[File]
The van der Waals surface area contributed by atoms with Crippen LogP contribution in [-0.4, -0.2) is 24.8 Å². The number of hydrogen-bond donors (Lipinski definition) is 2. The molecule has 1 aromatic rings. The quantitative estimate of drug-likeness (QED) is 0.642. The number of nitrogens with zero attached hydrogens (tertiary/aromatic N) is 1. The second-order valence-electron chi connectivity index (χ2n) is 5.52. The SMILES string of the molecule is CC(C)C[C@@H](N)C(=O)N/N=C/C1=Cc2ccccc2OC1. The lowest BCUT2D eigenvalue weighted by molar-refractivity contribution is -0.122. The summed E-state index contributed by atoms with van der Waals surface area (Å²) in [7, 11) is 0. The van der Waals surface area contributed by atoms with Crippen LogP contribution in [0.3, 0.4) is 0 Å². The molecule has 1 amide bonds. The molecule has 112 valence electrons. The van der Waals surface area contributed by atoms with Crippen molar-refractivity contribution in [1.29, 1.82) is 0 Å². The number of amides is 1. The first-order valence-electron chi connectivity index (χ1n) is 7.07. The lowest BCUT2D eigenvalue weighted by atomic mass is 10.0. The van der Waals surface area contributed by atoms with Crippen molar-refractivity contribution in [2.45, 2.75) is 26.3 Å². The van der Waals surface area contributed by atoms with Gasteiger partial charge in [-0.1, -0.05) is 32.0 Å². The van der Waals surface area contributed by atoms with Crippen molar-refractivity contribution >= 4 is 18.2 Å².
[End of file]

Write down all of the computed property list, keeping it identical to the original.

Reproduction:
The van der Waals surface area contributed by atoms with Crippen LogP contribution in [-0.4, -0.2) is 24.8 Å². The number of hydrogen-bond donors (Lipinski definition) is 2. The molecule has 1 aromatic rings. The quantitative estimate of drug-likeness (QED) is 0.642. The number of nitrogens with zero attached hydrogens (tertiary/aromatic N) is 1. The second-order valence-electron chi connectivity index (χ2n) is 5.52. The SMILES string of the molecule is CC(C)C[C@@H](N)C(=O)N/N=C/C1=Cc2ccccc2OC1. The lowest BCUT2D eigenvalue weighted by molar-refractivity contribution is -0.122. The summed E-state index contributed by atoms with van der Waals surface area (Å²) in [7, 11) is 0. The van der Waals surface area contributed by atoms with Crippen LogP contribution in [0.3, 0.4) is 0 Å². The molecule has 1 amide bonds. The molecule has 112 valence electrons. The van der Waals surface area contributed by atoms with Crippen molar-refractivity contribution in [1.29, 1.82) is 0 Å². The number of amides is 1. The first-order valence-electron chi connectivity index (χ1n) is 7.07. The lowest BCUT2D eigenvalue weighted by atomic mass is 10.0. The van der Waals surface area contributed by atoms with Crippen molar-refractivity contribution in [2.45, 2.75) is 26.3 Å². The van der Waals surface area contributed by atoms with Gasteiger partial charge in [-0.1, -0.05) is 32.0 Å². The van der Waals surface area contributed by atoms with Crippen molar-refractivity contribution >= 4 is 18.2 Å².